A while ago, I was a mentor for CodeLouisville. It was fun, but it was also Front-End design – something I needed to learn on the fly to keep up with the coursework that I was mentoring. I met a lot of folks who were excited about learning.
There was some criticism of the program, though. One such criticism was, Why aren’t you teaching .Net? Louisville has a lot of .Net work available. The answer, for CodeLouisville, was a lack of teaching resources. They are reliant on “free” resources (as in, LFPL paid TreeHouse and thus it was now free for Louisville residents and workers), and at that point in time TreeHouse did not have any .Net curriculum. (They have since hired somebody and they are working on it).
This annoyed me, and so I (along with some other folks) tried to design a .Net curriculum. I think the design was good, but the problem we kept hitting was the lack of consistent free curriculum. And under the umbrella of CodeLouisville, I couldn’t venture into paid curricula like Pluralsight, for example.
The other thing holding me back was, adjusting to the speed of a class of people. Some folks go fast, some folks go slow. How to enable success?
And finally, there is the conversion of time to money. I used to not have any free time, but thanks to kids getting older, I’m finding myself able to reclaim an evening or two a week. I have my own projects I’m super-interested in, however, I’m also interested in having spending cash to buy coffee and gadgets with.
So here’s the pitch:
- Hire myself out as a private .Net / C# Tutor.
- I get to help a person 1-on-1 in the direction / goal of their choice.
- I get spending money. Cash, Starbucks Gift Cards, or Amazon Gift Cards all work for me.
How much $ do I charge?
- For folks with hardship, I don’t know yet.
- Definitely won’t be enough to replace my day job .
- Maybe the first time around, its on a pay-as-you-can basis as I get the kinks ironed out of the process?
- I want to help people get better, so I’d discount myself for folks in hard spots.
- In cases of non-hardship, I would not discount myself. For example:
- Employers hiring me to train-up their employee
- Parents hiring me to tutor their high-school kid.
- I’m thinking $50/hour for these instances, that feels right.
- I reserve the right to change my mind before or after a session;
- I will not change my rate during a 2-month session.
What’s the curriculum and method of study?
- Depends on where the student is at, and where they want to get to.
- I would steer the student towards Pluralsight. Its got the best content that I know of, as a learning tool. I would, in fact, discount the cost of pluralsight from my tutoring fee. But if that’s not how they learn, we can find other ways for them to collect information.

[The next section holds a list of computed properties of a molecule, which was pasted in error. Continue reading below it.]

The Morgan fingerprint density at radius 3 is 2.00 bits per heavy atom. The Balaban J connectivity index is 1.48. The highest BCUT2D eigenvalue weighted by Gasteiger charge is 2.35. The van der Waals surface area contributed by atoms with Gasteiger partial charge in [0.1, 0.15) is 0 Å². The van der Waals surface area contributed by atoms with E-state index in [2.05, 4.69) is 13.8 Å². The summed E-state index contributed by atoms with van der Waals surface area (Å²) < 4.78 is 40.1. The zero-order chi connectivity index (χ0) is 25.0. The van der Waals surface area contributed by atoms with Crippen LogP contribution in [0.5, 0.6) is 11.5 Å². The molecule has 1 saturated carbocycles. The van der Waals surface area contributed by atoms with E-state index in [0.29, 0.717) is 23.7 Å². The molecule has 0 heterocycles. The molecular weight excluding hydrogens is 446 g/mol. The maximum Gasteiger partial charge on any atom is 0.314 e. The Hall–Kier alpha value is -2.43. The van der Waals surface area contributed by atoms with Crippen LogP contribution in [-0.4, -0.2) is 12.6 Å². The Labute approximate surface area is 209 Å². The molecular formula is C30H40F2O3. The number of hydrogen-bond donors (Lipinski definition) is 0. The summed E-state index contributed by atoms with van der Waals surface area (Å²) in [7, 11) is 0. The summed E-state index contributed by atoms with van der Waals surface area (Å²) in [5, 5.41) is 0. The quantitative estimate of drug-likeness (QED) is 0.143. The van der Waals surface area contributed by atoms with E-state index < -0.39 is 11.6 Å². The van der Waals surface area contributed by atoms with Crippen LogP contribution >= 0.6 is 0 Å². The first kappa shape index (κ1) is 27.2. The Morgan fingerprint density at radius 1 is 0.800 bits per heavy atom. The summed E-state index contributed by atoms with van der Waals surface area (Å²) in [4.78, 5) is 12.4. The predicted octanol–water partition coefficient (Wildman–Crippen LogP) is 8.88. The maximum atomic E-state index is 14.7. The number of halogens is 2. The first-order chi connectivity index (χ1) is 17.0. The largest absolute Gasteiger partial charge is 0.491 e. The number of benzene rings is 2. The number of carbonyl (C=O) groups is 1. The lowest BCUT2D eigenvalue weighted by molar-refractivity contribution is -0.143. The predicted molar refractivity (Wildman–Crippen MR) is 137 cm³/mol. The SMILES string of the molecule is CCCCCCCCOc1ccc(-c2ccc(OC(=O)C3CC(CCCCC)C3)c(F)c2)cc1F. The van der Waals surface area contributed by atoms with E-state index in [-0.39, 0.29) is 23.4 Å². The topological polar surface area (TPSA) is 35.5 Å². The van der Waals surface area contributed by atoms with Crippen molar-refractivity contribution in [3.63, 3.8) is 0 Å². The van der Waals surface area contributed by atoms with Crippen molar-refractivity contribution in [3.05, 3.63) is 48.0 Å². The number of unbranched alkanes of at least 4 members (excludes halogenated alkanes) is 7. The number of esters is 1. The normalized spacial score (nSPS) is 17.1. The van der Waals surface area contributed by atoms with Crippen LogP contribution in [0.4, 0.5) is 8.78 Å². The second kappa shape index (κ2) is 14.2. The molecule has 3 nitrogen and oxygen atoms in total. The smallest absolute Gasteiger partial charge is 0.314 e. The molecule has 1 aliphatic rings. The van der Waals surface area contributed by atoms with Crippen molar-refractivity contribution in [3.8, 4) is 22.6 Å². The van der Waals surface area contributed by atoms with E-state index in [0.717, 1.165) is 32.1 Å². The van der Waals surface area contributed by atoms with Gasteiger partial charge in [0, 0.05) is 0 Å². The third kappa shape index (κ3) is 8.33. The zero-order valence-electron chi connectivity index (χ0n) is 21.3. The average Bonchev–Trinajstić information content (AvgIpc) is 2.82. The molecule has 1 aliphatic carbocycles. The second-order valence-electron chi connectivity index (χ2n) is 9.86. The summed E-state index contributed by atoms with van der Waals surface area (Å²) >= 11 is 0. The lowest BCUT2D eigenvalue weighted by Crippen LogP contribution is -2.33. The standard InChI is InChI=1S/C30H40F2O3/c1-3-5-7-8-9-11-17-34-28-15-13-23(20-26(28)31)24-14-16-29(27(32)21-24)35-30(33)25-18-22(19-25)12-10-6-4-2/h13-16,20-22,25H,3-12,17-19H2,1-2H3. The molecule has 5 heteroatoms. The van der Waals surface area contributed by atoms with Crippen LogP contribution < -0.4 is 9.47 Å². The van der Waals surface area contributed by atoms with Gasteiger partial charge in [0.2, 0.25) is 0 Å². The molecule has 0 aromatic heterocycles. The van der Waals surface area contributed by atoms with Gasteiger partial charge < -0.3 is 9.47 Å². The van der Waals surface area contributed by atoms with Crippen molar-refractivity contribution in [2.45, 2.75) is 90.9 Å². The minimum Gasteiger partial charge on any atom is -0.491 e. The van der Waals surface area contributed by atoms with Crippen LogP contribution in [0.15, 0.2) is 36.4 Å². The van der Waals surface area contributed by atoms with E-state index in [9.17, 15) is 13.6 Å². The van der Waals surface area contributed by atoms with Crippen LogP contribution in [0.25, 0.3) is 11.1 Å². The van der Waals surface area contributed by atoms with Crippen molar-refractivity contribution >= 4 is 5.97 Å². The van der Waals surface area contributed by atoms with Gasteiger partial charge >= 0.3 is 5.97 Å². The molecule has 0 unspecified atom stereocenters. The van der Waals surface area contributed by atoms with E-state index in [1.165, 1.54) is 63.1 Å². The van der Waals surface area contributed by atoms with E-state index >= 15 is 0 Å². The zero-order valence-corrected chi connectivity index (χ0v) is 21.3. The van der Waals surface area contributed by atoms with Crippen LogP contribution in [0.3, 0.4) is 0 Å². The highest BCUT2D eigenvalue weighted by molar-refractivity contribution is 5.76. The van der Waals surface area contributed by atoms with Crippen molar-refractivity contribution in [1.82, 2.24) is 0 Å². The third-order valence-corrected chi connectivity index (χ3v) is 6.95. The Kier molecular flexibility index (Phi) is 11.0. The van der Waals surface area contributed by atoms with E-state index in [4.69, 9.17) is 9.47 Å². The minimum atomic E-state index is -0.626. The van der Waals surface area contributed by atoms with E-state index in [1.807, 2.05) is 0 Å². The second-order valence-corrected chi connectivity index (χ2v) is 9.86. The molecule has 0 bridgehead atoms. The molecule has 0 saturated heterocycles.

- There is a TON of content out there, but the quality varies.
- I would guide the student into picking a personal project that is interesting to them, that is not too hard, yet not completely ridiculously easy.
- The personal project must involve at least two related sets of data. We need some parent/child complexity to be real-world complex.
- We would meet once a week for 1-2 hours, and pair-program (or side-by-side program) our way towards completing that project.
.Net is Huge, what specifically would I cover?
- I’m an old fogey, so I’d start the student off with a console application.
- Get them to put data in a database. Start of with SQL Express.
- Then either go with a Windows/WPF version, or a WebForms/MVC version, of their app.
- I am intentionally wanting to take the student the “hard way” through doing some of the stuff (the way it used to be done) before we switch to the easier way which hides the complexity. For example, SqlConnection before EntityFramework.
- If desired, we can visit “advanced” topics like:
- Unit testing, IoT/Dependency Injection
- Integration Testing, Automation best practices
- Scale testing (I’d need to refresh myself on this)
- Waterfall vs Agile vs Scrum vs …
- Art of Software Estimation
- I suspect these are more appropriate if I’m hired by an employer to up-train an employee.
What I cannot do:
- I am not a UI / CSS / Make it Look Pretty person. I would not dare teach best practices around that.
- I am, however, good at detecting UX problems (usability).
- I am not a mobile-dev person at this time.
- I cannot teach an uninterested person. You have to want to learn, be curious.
- I cannot guarantee employment if you are un-employed.
- However, if you show me the job description your are interested in, or if you are an employer, tell me what you want your candidate to be like, I can teach towards achieving those skills.
Am I a good instructor?
- Rider Rodriguez, who ran CodeLouisville, thinks I am.
- Most of my students during my single stint at CodeLouisville as a mentor think I am.
- I have a very good intuition / radar: I can detect where people are at in their understanding of something and then guide them to getting new things understood.
- I’ll hazard a Yes.
- If I’m not, I’m open to feedback, and I can learn from feedback.
Does this take away from CodeLouisville?
- First, CodeLouisville does not currently cover .Net programming. So, no, I don’t think so. If a person really wants to learn .Net, and thus spends their time with me instead of them, then who is being served?
- Also, I’m doing this one-on-one. If I were teaching a class, then that might be different, but I’m really trying to focus on making one person shine at a time.
- If CodeLouisville does pick up .Net, I definitely would not want to detract from them getting students and/or compete with them. I will visit that thought in the future when it becomes reality.
What do you think? Is this feasible? Do You know somebody who would want to hire me in this manner? Find me on twitter at @sunjeevgulati if you are interested.
Currently available for May/June/July 2015.